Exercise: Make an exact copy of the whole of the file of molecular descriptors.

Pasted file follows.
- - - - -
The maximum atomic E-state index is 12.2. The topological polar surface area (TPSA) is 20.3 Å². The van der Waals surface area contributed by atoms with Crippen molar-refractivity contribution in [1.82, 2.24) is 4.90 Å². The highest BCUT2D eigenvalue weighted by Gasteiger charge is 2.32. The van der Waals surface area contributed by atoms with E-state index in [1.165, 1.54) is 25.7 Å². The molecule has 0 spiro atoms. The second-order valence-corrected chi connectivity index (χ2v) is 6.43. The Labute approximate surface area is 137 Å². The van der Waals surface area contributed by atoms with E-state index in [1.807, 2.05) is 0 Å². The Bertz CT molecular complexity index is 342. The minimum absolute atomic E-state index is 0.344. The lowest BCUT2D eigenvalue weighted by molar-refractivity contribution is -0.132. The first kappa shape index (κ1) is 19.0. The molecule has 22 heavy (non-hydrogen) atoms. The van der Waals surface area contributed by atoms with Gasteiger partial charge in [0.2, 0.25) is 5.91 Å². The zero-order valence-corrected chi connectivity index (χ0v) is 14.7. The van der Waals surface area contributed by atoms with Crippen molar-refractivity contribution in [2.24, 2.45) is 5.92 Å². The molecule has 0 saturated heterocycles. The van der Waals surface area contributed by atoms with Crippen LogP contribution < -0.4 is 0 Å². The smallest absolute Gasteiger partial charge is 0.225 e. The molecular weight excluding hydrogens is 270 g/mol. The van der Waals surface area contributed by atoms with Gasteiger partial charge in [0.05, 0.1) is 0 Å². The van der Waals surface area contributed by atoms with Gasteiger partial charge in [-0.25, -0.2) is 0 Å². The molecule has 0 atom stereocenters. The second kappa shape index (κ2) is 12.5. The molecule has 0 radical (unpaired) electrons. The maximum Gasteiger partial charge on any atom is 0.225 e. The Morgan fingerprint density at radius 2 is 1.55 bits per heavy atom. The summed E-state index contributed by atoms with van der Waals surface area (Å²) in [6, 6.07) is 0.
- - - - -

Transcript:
The maximum atomic E-state index is 12.2. The topological polar surface area (TPSA) is 20.3 Å². The van der Waals surface area contributed by atoms with Crippen molar-refractivity contribution in [1.82, 2.24) is 4.90 Å². The highest BCUT2D eigenvalue weighted by Gasteiger charge is 2.32. The van der Waals surface area contributed by atoms with E-state index in [1.165, 1.54) is 25.7 Å². The molecule has 0 spiro atoms. The second-order valence-corrected chi connectivity index (χ2v) is 6.43. The Labute approximate surface area is 137 Å². The van der Waals surface area contributed by atoms with E-state index in [1.807, 2.05) is 0 Å². The Bertz CT molecular complexity index is 342. The minimum absolute atomic E-state index is 0.344. The lowest BCUT2D eigenvalue weighted by molar-refractivity contribution is -0.132. The first kappa shape index (κ1) is 19.0. The molecule has 22 heavy (non-hydrogen) atoms. The van der Waals surface area contributed by atoms with Gasteiger partial charge in [0.2, 0.25) is 5.91 Å². The zero-order valence-corrected chi connectivity index (χ0v) is 14.7. The van der Waals surface area contributed by atoms with Crippen molar-refractivity contribution in [2.24, 2.45) is 5.92 Å². The molecule has 0 saturated heterocycles. The van der Waals surface area contributed by atoms with Crippen LogP contribution < -0.4 is 0 Å². The smallest absolute Gasteiger partial charge is 0.225 e. The molecular weight excluding hydrogens is 270 g/mol. The van der Waals surface area contributed by atoms with Gasteiger partial charge in [0.05, 0.1) is 0 Å². The van der Waals surface area contributed by atoms with Gasteiger partial charge in [-0.25, -0.2) is 0 Å². The molecule has 0 atom stereocenters. The second kappa shape index (κ2) is 12.5. The molecule has 0 radical (unpaired) electrons. The maximum Gasteiger partial charge on any atom is 0.225 e. The Morgan fingerprint density at radius 2 is 1.55 bits per heavy atom. The summed E-state index contributed by atoms with van der Waals surface area (Å²) in [6, 6.07) is 0.